Tourism push threatens Turkey’s ancient sites

The age-old battle pitting historical preservation against tourism infrastructure development is coming to a fever pitch in Turkey. In an effort to increase tourism, which is set to earn Turkey $21 billion in 2011, the Turkish government recently transferred some archeological excavation permits from non-Turkish to Turkish universities. This unprecedented move, according to The Art Newspaper, is “a cracking of the whip over foreign scholars regarded as not working fast enough to transform the country’s extensive array of antiquities into tourist attractions.”

Turkey lays claim to an impressive catalog of antiquities, ranging from Greek and Roman ruins to the remains of ancient Hittite settlements to Byzantine and medieval Arab treasures. Its most famous archeological attraction is Ephesus, an ancient Greek and Roman city and the home of the Library of Celsus, one of the most iconic ruins of ancient Rome. Ephesus attracts more than two million visitors each year making it the perfect example for both sides of the preservation vs. tourism debate.

Infrastructure development to handle both the influx of tourists and the increased urbanization of Turkey’s populacealso threatens Turkey’s cultural heritage. For example, seven years ago, workers building a new station for the Istanbul metro system uncovered a Byzantine harbor which included the ruins of 32 buried ships. While a work stoppage was ordered to preserve these artifacts, Turkish officials, particularly Turkish Prime Minister Recep Tayyip Erdoğan who complained that “bits of old potsherds” were getting in the way of development, have grown weary with the slow progress of infrastructure projects. Other antiquities, such as the ancient Roman spa town of Allianoi, have already become victims to Turkey’s efforts to modernize. Allianoi now lies buried beneath the Ilya River as part of the Yortanlı Dam project.

In recent years, Turkey has emerged as one of the world’s fastest growing economies as well as an increasingly popular destination for tourists. It shall be interesting to see how Turkey’s antiquities fare as these two factors force the country towards more development.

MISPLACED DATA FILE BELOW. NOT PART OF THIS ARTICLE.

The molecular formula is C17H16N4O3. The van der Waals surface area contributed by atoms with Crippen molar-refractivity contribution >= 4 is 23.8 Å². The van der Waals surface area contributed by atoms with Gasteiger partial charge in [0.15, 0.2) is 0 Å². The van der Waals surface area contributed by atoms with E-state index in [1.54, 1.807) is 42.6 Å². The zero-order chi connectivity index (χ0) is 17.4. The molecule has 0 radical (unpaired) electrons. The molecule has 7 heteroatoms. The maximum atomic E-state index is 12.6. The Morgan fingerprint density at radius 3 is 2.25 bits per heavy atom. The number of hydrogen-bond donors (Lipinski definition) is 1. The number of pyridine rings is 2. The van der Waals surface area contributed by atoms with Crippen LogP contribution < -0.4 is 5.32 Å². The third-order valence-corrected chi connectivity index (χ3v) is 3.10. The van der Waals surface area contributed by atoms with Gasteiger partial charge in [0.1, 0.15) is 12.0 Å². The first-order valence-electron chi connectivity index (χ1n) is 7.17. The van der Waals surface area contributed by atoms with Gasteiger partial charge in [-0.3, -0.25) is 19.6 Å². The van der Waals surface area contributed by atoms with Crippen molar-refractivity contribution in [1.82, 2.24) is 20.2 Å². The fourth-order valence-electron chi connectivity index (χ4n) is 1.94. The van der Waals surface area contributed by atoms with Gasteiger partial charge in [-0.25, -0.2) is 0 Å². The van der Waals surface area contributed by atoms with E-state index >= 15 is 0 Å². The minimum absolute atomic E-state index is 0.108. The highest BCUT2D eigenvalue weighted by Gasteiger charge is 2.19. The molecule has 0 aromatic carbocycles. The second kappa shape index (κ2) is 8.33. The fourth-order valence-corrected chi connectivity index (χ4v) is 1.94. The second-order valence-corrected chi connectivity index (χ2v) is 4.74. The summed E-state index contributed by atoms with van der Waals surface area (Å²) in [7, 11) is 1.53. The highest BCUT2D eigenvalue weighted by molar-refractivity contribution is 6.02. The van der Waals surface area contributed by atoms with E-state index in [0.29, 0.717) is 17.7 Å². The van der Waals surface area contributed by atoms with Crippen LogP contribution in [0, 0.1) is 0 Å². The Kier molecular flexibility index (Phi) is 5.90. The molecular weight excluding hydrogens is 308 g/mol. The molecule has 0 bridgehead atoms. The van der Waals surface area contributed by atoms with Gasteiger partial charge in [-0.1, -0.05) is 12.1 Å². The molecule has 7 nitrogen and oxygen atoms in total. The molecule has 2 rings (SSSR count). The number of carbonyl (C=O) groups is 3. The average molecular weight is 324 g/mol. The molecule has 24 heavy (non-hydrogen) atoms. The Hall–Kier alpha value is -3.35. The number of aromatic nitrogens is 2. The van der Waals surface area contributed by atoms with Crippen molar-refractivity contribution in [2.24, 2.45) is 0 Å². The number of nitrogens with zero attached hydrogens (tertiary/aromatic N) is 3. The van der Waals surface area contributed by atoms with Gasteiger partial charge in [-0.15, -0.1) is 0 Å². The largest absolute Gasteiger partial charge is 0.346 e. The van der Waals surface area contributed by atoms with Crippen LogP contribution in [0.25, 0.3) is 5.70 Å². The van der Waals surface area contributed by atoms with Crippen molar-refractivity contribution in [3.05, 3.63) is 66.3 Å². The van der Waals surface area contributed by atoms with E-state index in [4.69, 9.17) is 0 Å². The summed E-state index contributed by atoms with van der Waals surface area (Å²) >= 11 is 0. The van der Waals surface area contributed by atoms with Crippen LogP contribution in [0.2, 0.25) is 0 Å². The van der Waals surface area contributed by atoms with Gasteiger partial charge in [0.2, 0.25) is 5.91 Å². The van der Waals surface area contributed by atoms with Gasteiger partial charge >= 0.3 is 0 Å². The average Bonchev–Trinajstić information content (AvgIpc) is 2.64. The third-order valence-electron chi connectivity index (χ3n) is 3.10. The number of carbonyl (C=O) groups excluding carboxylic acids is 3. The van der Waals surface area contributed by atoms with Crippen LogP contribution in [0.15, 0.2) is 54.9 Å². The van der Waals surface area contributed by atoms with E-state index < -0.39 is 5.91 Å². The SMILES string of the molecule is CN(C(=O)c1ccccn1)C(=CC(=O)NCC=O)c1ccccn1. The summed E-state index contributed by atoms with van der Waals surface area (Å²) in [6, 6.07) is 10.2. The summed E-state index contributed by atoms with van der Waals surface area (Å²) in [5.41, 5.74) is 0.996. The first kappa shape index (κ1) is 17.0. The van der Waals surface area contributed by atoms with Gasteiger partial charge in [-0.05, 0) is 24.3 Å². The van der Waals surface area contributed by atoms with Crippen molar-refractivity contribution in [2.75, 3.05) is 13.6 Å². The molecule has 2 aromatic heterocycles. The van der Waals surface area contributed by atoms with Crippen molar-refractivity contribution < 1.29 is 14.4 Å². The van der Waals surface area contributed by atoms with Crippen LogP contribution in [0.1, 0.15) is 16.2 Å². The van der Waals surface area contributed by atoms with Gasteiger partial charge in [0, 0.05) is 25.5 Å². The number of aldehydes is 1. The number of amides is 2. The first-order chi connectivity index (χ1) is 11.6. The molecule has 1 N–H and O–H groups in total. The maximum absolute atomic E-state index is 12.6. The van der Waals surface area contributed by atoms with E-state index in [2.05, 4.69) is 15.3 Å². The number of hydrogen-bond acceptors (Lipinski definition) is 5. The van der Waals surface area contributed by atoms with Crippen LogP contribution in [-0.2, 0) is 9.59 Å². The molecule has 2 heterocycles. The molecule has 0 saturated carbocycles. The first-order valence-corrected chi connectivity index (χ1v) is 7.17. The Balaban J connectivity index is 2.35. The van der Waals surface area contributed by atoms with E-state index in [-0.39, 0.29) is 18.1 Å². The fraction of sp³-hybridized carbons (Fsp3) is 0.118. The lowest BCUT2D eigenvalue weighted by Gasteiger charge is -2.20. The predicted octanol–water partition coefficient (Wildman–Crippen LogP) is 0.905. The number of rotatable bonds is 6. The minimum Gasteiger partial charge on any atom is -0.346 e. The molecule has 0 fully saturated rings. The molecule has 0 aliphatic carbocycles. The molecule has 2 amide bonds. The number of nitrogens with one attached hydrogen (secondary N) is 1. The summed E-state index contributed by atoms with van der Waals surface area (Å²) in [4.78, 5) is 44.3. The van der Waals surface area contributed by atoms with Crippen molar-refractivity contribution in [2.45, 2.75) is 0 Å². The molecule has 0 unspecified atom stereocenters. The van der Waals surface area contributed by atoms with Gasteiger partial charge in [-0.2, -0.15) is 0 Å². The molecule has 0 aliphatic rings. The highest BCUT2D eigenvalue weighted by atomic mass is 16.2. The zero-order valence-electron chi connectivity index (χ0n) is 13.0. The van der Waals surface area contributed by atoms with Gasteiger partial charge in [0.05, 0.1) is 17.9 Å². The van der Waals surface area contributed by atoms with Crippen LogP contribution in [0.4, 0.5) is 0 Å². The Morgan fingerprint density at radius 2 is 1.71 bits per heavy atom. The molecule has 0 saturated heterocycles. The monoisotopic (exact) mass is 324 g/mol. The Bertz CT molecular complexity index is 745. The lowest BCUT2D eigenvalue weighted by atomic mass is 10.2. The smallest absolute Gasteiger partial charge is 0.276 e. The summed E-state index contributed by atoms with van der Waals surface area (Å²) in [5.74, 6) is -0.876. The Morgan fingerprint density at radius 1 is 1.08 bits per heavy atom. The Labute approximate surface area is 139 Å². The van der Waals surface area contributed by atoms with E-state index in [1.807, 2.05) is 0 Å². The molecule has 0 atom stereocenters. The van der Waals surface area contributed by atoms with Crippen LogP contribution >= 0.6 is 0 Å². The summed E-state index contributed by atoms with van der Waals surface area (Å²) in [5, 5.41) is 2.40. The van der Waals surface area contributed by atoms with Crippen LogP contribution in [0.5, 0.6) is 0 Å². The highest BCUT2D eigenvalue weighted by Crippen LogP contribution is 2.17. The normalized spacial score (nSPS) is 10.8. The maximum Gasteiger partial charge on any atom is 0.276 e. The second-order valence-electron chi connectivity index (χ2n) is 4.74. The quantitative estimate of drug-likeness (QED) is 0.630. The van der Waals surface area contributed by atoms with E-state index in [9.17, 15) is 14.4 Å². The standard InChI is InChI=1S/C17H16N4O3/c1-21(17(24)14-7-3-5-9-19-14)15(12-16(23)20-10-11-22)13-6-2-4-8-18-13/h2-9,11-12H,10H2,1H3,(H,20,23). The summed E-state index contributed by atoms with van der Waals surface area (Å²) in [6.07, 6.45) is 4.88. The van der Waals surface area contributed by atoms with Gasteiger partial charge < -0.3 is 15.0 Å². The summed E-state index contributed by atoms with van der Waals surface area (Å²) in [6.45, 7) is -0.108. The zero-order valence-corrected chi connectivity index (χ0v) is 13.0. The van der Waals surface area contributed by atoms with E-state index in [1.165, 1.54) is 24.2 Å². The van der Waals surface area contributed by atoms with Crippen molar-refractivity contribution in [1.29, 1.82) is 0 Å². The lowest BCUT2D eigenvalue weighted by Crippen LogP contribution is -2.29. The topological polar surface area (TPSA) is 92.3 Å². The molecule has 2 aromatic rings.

Photo © Melanie Renzulli

The ultimate road trip: 12,500 miles across Africa on a motorcycle

Thomas Tomczyk is serious about motorcycles. He’s done three motorcycle trips across India, from the steamy southern tip all the way up to the frozen highlands of Ladakh. Now he’s starting his childhood dream–an epic trip 12,500 miles (20,000 km) across Africa.

His zigzag tour will take in 22 African nations including South Africa, Lesotho, Swaziland, Namibia, Botswana, Zambia, Zimbabwe, Mozambique, Tanzania, Burundi, Rwanda, Uganda, Kenya, Sudan, the Central African Republic, Chad, Niger, Mali, Burkina Faso, Mauritania, the Saharawi Republic, and Morocco. . .

. . .before he ends up skinny, exhausted, and happy at my house in Spain, where my wife will fatten him up with her excellent paella.

Full disclosure: Thomas is a friend of mine. We covered the massive Hindu pilgrimage of Kumbh Mela together in 2001 and barely managed not to get trampled to death by hordes of naked holy men. But even if I didn’t know him, this trip is so thoroughly cool I would have reported on it anyway.

Thomas isn’t just going on vacation; he’ll be visiting innovative grassroots projects that are making life better for the average African. Through his website Africa Heart Beat he’ll be telling us about ordinary people doing extraordinary things, such as creating a job center for landmine victims in Mozambique, an AIDS theater group in Botswana, and a Muslim-Christian vocational center in Mali that’s bringing the two communities together.

“The idea of crossing Africa came to me when I was 10,” Thomas says.”A large map of the world hung above my bed in a small Warsaw apartment. I would study the geography of each continent, its road and railroad network. The most prominent continent would be Africa, placed in the middle of the map, right above where my head would rest on the pillow. The idea stayed in my mind for years. I would eventually learn to ride motorcycles in India and cover the Horn of Africa for publications in Poland and US. In January 2009 my grandmother passed away and I decided it was time to do the trek I’ve been thinking about for so long. Traveling for travel’s sake was past me, and I decided I needed to find a purpose as I travel, something that would give meaning to the journey and benefit others.”

While 20,000 km is a long way to ride, he’s done it before in India. His longest journey there was 20,000 km on a 1950s technology 350cc Royal Enfield Bullet. I’ve ridden that bike and it’s a monster– heavy and tough enough for the task. This time he’ll be probably picking up a KTM 640 LC Adventure, a lighter but rugged off-road bike from a dealer in South Africa when he flies there Thanksgiving Day.

He’ll be crossing some very remote areas but will keep in touch as much as possible with an array of communications equipment. There will be regular updates on his blog, Facebook page, and YouTube channel. On the day after Thanksgiving, when Thomas is safely in Johannesburg and on the first day of his eight-month journey I’ll be writing about some of the gear he’s bringing along and share some advice he has for covering your own journeys as you do them.

Know of a project Thomas should cover? Tell us about it in the comments section!